Saturday, August 27, 2016

All the Light We Cannot See by Anthony Doerr

    • All the Light We Cannot See by Anthony Doerr
    • Published May 6, 2014
    • Winner of the Pulitzer Prize for Fiction in 2015 and has been on The New York Times bestseller list for 119 weeks through August 2016
    • Other works by author include one novel (About Grace), 2 short story collections and a memoir.

    • The story takes place before and during World War II. It tells about the lives of a blind French girl named Marie-Laure and a German boy named Werner. Their paths cross during the war when both end up in the town of Saint-Malo, a walled French city on the English Channel. 
      • A real place, Saint-Malo was almost totally destroyed by American and British bombing in August and September 1944, a few months after D-Day when the forces were trying to get the rest of the Germans out of France.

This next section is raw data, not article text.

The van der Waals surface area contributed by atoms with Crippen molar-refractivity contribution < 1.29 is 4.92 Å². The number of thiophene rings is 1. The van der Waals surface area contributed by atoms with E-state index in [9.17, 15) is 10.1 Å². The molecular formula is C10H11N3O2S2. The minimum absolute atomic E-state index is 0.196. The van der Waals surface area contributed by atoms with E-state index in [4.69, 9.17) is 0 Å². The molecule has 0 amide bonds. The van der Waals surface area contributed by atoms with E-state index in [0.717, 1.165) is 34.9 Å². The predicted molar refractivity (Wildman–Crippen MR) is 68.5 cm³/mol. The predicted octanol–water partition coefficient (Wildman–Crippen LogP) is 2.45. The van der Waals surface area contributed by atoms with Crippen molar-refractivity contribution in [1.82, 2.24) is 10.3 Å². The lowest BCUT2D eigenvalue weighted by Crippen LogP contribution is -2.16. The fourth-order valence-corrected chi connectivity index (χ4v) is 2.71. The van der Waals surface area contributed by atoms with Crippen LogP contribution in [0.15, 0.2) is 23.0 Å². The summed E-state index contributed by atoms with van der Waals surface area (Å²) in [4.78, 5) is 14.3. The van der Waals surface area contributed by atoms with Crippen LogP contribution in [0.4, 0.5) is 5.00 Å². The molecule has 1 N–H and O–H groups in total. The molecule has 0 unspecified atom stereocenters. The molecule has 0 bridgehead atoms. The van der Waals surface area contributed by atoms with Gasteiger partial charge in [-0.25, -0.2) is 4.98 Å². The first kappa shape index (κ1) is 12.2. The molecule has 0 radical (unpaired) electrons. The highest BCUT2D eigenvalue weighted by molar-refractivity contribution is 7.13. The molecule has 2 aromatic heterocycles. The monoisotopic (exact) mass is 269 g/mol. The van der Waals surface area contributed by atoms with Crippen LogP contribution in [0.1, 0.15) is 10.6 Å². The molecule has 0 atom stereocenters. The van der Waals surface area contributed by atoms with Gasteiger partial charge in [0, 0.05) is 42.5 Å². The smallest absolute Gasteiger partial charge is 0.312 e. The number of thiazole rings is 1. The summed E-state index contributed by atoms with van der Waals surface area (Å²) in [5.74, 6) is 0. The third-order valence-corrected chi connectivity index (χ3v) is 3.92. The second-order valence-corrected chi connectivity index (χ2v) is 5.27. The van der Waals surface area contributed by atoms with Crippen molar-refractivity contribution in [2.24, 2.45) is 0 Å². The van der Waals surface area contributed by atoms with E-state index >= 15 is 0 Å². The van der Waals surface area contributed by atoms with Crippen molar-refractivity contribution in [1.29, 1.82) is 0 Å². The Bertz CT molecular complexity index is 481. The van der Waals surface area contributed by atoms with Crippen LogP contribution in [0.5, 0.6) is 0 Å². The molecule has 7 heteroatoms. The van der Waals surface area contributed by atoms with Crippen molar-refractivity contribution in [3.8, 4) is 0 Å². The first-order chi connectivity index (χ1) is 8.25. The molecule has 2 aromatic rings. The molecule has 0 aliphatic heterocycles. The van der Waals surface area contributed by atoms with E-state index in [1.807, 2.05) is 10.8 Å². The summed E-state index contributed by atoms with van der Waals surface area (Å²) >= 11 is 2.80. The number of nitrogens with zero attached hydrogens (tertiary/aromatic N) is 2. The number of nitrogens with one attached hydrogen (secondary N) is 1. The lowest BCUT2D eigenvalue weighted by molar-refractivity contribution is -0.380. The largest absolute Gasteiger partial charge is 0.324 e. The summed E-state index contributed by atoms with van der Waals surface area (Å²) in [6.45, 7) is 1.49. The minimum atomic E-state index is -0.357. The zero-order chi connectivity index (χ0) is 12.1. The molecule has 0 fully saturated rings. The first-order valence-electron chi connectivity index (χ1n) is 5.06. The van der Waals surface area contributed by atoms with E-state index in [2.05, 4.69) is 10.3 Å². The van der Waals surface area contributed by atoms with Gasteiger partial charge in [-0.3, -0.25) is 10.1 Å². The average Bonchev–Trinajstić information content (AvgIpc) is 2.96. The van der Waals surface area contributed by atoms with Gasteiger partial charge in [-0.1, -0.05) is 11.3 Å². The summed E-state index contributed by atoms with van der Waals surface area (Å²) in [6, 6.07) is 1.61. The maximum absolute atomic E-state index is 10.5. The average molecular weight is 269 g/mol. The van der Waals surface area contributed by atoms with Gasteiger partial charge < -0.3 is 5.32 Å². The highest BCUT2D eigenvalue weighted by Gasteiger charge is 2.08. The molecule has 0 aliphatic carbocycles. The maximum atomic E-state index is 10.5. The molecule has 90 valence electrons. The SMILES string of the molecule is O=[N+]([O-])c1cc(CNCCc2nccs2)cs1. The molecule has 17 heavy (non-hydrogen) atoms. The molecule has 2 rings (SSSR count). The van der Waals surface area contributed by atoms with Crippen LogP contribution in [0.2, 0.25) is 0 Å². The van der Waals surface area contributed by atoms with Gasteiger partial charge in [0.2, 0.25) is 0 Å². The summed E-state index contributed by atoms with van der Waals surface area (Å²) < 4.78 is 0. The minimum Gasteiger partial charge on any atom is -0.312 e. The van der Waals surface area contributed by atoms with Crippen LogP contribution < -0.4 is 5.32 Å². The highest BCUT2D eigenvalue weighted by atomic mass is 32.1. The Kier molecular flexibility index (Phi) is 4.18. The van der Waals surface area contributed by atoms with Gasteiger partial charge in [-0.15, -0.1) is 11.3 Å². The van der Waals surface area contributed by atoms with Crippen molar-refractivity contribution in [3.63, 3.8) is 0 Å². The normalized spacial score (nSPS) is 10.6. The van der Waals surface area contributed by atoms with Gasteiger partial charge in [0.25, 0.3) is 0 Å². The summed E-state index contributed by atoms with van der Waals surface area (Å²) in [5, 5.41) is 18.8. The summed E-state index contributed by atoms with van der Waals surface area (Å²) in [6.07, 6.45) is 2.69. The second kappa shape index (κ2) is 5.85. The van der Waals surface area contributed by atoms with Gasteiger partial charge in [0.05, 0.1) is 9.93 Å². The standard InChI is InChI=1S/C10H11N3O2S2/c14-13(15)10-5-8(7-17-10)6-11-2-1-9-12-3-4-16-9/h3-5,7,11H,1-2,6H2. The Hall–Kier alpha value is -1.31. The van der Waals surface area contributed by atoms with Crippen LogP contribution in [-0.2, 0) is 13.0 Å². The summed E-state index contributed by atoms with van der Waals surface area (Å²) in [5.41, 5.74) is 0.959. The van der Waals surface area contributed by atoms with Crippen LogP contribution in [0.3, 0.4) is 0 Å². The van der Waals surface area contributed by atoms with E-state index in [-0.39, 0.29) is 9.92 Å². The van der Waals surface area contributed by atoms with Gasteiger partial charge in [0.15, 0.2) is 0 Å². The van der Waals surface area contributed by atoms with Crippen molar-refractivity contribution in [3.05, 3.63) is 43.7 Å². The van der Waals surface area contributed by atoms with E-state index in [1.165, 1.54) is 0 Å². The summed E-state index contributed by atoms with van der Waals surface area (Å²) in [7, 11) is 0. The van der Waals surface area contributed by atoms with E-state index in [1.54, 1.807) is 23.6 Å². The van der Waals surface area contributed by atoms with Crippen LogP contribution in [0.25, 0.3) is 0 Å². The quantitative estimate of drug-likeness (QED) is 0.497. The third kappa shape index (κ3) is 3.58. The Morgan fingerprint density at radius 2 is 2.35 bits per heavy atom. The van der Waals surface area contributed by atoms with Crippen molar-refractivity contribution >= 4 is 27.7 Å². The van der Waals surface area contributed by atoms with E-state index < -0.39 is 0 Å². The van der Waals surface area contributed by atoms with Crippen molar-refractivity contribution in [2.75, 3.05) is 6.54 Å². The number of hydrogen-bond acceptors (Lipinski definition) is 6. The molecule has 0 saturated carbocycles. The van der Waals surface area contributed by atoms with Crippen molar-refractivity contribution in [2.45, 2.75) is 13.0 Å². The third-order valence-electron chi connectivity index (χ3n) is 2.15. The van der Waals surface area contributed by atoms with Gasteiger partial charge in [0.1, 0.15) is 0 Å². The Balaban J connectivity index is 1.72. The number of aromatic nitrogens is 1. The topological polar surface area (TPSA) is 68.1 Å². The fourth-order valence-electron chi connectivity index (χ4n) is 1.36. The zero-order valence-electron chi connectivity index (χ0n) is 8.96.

• As the novel begins both characters are in different locations in the walled town just before the start of the bombings. Then the story goes back in time so we can learn how they both arrived there.
    • There's also a fabulous --- and possibly cursed --- jewel and the single-minded Nazi on its trail.

    • I really loved this book. It was a different take on World War II novels, so many of which tell stories related to the Holocaust and the Jewish experience. Those are important stories to tell and I have read several novels and non-fiction books on the subject: The Diary of Anne Frank, The Book Thief, The Reader, Maus, Sophie's Choice, and so many more.
    • But it was interesting to read a tale told from a different perspective, that of French people and their lives under German occupation. (Getting sent off to the concentration camps was also a threat over people who weren't Jewish.) It also covers the Hitler Youth angle when Werner gains admittance to a brutal school.
    • The supporting characters were fascinating and you root for both Marie-Laure AND Werner.
    • There is a satisfying ending in which the main story lines are wrapped up along with a jump forward in time, many years after the war.
    • Recommended for fiction readers, especially those who like stories about World War II.